Aberrant E2F activation by polyglutamine expansion of androgen receptor in SBMA neurotoxicity

Institute of Molecular and Cellular Biosciences, University of Tokyo, 1-1-1 Yayoi, Bunkyo-ku, Tokyo 113-0032, Japan.
Proceedings of the National Academy of Sciences (Impact Factor: 9.81). 03/2009; 106(10):3818-22. DOI: 10.1073/pnas.0809819106
Source: PubMed

ABSTRACT Spinal and bulbar muscular atrophy (SBMA) is a neurodegenerative disorder caused by a polyglutamine repeat (polyQ) expansion within the human androgen receptor (AR). Unlike other neurodegenerative diseases caused by abnormal polyQ expansion, the onset of SBMA depends on androgen binding to mutant human polyQ-AR proteins. This is also observed in Drosophila eyes ectopically expressing the polyQ-AR mutants. We have genetically screened mediators of androgen-induced neurodegeneration caused by polyQ-AR mutants in Drosophila eyes. We identified Rbf (Retinoblastoma-family protein), the Drosophila homologue of human Rb (Retinoblastoma protein), as a neuroprotective factor. Androgen-dependent association of Rbf or Rb with AR was remarkably potentiated by aberrant polyQ expansion. Such potentiated Rb association appeared to attenuate recruitment of histone deacetyltransferase 1 (HDAC1), a corepressor of E2F function. Either overexpression of Rbf or E2F deficiency in fly eyes reduced the neurotoxicity of the polyQ-AR mutants. Induction of E2F function by polyQ-AR-bound androgen was suppressed by Rb in human neuroblastoma cells. We conclude that abnormal expansion of polyQ may potentiate innate androgen-dependent association of AR with Rb. This appears to lead to androgen-dependent onset of SBMA through aberrant E2F transactivation caused by suppressed histone deacetylation.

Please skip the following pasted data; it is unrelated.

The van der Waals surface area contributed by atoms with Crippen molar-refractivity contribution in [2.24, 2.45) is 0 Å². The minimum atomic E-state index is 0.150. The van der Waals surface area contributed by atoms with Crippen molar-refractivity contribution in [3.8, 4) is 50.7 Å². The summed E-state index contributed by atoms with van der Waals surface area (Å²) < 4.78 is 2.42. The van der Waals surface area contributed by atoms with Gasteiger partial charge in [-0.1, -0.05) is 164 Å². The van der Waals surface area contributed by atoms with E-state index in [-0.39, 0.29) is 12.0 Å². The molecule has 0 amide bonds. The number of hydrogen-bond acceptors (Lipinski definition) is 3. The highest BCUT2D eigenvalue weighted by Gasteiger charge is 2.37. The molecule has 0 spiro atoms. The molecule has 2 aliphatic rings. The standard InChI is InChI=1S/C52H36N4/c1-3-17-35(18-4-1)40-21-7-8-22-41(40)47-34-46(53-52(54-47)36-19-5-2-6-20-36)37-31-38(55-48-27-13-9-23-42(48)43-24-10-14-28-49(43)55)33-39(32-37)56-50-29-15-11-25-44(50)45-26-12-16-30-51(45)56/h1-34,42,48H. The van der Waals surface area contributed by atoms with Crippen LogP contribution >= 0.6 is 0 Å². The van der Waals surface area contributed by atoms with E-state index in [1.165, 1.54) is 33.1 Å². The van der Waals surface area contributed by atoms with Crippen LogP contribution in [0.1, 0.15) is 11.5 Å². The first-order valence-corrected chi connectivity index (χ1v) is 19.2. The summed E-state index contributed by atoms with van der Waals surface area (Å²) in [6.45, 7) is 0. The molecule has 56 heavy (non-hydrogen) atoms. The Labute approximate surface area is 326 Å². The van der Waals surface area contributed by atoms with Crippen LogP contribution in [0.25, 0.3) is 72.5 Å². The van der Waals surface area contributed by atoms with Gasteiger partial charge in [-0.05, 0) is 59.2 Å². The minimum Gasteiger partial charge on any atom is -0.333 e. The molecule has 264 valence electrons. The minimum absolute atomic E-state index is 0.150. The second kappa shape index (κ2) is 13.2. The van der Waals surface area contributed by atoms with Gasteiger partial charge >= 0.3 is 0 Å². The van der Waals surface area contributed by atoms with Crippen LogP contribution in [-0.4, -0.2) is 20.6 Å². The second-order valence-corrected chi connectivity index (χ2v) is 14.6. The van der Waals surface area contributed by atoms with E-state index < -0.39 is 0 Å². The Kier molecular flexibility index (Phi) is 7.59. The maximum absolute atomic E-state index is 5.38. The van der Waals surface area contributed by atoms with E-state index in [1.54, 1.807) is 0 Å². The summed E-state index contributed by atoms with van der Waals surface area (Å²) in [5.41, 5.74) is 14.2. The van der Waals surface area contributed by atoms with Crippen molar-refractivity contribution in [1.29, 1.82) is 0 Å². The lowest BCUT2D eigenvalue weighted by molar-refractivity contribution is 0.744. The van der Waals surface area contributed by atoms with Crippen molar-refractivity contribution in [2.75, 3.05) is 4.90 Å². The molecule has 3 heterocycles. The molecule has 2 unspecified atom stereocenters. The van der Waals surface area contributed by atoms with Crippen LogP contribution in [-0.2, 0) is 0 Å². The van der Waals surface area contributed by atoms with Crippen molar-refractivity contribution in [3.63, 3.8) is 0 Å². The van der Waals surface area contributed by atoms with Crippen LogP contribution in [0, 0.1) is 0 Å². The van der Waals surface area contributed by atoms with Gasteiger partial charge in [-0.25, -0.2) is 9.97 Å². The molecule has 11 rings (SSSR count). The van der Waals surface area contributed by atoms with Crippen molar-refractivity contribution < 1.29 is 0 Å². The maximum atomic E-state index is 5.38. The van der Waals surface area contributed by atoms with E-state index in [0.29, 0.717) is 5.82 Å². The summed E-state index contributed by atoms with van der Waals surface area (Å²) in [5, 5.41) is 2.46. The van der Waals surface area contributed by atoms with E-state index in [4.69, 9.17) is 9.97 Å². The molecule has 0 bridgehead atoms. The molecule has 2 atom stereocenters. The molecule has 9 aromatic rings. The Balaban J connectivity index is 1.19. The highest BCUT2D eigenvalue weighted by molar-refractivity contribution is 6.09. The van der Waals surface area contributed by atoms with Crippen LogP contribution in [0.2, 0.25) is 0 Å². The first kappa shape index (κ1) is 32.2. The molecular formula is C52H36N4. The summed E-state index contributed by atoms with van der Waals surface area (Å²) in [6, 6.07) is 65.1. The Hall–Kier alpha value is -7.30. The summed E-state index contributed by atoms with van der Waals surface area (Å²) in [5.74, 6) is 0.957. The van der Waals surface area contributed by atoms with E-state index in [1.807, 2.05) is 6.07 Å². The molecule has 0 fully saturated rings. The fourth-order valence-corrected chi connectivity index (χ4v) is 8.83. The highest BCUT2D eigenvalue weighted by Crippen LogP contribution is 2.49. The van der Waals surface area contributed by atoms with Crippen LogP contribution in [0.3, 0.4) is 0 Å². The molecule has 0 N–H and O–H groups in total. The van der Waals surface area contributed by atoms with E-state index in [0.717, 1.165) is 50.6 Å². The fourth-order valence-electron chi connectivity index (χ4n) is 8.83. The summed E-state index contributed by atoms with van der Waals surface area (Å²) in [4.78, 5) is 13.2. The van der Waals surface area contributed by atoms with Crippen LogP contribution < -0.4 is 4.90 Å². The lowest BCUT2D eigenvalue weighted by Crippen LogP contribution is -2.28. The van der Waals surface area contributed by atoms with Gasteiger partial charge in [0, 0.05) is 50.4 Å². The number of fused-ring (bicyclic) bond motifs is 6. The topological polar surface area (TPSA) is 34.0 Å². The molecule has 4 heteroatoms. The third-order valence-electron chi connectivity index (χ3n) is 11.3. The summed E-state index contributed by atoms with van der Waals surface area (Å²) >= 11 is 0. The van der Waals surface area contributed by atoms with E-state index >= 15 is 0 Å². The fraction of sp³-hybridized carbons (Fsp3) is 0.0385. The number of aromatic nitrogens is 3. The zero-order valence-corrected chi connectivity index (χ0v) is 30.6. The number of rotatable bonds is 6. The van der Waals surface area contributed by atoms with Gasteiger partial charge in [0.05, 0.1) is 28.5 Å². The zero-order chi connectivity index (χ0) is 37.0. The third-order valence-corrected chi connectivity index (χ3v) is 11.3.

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Available from: Takashi Ueda, Sep 05, 2014
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    • "As nop5 and nop56 are part of the small nucleolar ribonucleoprotein complex, these results suggest translational regulation may play a role in the neurodegeneration observed in SBMA. Retinoblastoma family protein (Rbf), the Drosophila homolog of human retinoblastoma protein (Rb), was found to be a neuroprotective factor (Suzuki et al., 2009). Rb is known to function through repressing transcription of genes regulated by the E2F proteins. "
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